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U.S. Deficit Projections Increase, Washington Must Stop Ignoring

Tuesday, January 19, 2016

Washington, D.C. – The Congressional Budget Office today released a summary of its budget and economic outlook for 2016 to 2026, and their worsening projection is another reason that Washington must stop turning a blind eye to debt and deficits, Steve Bell, senior director of economic policy at the Bipartisan Policy Center, said.

“The Congressional Budget Office’s forecast that federal deficits will increase during the next decade confirms most budget analyst’s projections. Fiscal Year 2016 will see a deficit of $544 billion, which is $139 billion higher than the FY16 projection by CBO just last August. According to this projection, this year will be the first since 2009 in which the deficit is increasing. An extremely high level of debt is now projected of 86.1 percent of GDP by 2026,” Bell said.

“Once again entitlements such as Social Security and Medicare are driving deficit increases. Spending for Medicare, Medicaid, and the Children’s Health Insurance Program, plus subsidies for health insurance purchased through exchanges and related spending will be 11 percent, or $104 billion, higher in FY16 compared to FY15,” Bell said.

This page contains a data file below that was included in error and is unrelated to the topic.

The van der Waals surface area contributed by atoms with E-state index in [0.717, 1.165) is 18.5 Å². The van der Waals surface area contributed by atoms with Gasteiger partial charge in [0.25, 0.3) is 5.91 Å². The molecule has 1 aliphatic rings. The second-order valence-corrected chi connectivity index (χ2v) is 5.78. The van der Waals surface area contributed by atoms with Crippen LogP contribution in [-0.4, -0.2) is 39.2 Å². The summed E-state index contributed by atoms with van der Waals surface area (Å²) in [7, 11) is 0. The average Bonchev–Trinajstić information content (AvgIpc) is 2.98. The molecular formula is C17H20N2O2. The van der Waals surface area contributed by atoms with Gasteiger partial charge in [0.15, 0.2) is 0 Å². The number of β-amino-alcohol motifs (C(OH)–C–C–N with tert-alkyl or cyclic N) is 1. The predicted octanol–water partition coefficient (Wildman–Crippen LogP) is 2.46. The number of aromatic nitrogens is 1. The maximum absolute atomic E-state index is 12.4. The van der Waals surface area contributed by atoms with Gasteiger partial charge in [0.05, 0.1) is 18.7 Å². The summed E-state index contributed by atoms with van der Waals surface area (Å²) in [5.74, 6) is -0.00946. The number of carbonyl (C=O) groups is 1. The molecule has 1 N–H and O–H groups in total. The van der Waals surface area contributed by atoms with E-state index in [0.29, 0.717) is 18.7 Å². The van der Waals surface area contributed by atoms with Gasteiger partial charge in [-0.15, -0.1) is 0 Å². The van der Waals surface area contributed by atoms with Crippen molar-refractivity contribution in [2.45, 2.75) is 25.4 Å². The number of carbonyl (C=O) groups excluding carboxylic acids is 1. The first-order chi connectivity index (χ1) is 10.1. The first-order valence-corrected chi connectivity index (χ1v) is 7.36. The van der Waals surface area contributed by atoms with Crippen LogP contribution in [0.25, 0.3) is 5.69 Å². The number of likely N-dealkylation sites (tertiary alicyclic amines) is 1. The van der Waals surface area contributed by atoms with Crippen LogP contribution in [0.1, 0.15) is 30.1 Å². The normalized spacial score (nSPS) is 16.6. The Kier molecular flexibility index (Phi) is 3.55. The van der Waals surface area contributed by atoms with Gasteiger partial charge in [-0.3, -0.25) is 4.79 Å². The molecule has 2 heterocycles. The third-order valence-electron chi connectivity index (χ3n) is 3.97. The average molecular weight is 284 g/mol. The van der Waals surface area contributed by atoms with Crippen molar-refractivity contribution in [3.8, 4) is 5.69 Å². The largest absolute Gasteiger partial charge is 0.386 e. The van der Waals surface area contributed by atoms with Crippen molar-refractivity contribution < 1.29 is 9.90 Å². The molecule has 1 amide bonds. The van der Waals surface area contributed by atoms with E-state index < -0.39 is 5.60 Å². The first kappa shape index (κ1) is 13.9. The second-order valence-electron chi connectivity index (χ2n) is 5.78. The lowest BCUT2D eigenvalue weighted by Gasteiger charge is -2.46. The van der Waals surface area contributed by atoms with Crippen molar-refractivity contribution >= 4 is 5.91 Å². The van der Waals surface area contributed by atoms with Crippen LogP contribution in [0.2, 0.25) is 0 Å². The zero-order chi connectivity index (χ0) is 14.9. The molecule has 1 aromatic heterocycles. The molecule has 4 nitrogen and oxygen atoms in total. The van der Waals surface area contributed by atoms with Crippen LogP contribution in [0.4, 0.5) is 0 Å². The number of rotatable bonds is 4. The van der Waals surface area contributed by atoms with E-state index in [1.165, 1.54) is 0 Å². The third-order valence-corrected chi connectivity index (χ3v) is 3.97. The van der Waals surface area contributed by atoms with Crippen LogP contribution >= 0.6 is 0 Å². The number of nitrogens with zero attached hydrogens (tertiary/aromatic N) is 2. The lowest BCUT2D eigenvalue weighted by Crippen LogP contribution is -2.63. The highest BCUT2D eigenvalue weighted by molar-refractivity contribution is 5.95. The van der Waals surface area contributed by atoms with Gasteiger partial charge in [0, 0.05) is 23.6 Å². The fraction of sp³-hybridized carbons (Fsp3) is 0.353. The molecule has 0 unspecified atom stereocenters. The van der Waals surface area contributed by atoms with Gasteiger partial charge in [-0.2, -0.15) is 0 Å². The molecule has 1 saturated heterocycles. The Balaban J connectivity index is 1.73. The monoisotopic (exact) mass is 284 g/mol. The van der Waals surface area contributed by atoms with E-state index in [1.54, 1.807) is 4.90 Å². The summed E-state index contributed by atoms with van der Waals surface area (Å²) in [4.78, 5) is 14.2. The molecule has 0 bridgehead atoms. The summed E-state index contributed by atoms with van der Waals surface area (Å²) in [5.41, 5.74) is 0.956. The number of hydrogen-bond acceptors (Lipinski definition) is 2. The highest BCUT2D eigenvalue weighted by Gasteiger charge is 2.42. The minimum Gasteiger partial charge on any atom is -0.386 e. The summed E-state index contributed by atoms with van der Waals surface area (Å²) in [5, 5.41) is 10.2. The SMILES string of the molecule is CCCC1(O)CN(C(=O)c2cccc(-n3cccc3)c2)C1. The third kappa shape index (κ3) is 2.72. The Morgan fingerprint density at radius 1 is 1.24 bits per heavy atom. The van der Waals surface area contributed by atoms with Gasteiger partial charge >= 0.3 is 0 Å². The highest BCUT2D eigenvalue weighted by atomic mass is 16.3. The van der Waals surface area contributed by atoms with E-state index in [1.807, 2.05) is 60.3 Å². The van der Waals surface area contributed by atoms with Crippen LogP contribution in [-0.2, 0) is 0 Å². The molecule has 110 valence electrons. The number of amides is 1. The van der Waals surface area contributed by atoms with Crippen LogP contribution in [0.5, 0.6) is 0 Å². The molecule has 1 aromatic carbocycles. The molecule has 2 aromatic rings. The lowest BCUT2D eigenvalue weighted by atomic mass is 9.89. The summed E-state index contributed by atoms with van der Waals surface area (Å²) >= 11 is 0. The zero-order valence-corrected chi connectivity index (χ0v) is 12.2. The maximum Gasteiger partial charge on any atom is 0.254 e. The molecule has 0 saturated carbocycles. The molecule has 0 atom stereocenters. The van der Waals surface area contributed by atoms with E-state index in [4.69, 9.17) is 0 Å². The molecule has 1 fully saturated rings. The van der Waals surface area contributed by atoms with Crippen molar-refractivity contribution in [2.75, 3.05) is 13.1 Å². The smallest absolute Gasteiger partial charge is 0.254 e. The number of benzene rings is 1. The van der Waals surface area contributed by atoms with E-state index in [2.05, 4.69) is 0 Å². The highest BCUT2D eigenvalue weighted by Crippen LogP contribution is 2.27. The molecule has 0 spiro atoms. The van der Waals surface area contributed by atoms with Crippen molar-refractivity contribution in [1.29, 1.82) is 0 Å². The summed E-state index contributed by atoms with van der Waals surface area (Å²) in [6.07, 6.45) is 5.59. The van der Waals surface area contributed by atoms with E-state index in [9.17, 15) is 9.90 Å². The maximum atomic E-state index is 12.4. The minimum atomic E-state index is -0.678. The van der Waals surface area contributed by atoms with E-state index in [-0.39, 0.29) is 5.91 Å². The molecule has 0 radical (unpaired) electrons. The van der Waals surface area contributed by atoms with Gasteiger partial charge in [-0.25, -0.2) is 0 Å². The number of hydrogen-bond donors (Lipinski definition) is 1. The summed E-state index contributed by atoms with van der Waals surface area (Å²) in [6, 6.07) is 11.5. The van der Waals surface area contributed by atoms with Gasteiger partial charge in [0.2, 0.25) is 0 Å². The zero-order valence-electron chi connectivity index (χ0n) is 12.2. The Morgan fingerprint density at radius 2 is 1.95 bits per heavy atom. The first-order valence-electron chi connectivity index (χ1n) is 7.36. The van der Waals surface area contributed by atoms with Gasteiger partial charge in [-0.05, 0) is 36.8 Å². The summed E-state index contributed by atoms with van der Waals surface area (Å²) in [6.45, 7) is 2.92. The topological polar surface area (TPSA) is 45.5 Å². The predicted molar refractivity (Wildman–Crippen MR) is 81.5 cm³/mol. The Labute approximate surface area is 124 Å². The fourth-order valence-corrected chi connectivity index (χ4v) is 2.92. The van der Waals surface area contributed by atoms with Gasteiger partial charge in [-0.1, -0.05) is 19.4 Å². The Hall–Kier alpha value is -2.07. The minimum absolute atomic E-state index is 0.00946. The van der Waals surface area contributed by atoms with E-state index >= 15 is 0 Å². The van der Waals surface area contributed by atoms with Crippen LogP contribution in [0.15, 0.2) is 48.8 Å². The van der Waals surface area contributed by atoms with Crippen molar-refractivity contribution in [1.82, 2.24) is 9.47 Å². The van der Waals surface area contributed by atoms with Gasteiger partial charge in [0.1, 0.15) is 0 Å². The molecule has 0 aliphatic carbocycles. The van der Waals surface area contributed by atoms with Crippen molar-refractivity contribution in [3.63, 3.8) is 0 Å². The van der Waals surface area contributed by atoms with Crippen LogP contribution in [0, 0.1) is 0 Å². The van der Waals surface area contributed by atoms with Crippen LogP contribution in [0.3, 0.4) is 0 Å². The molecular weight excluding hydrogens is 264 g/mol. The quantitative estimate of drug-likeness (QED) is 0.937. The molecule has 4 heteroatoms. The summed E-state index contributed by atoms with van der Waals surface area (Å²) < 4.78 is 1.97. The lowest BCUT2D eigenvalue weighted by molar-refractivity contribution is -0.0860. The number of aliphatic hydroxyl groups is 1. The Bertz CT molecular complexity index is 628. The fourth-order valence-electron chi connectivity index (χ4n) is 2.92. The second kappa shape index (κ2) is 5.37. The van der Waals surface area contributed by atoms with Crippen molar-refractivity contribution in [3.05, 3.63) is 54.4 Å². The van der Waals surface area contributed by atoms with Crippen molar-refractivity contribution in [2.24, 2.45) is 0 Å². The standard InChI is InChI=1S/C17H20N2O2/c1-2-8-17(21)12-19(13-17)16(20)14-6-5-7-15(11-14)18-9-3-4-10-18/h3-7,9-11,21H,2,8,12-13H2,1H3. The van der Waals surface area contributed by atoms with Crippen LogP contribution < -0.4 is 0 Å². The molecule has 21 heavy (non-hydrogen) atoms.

“Congress exacerbated the problem by increasing spending and tax expenditures last December, with very few cuts in other areas to offset the increases,” he said.

“While one can argue about the economic forecast of improving growth and the direction of interest rates, the fundamental CBO thesis is that deficits and debt continue to grow. Turning a blind eye to the problem, as so many congressional and presidential candidates have done, merely means they are passing the buck to the next generation as concerns about political damage outweigh policy advantages,” he said.

Steve Bell is available for comment.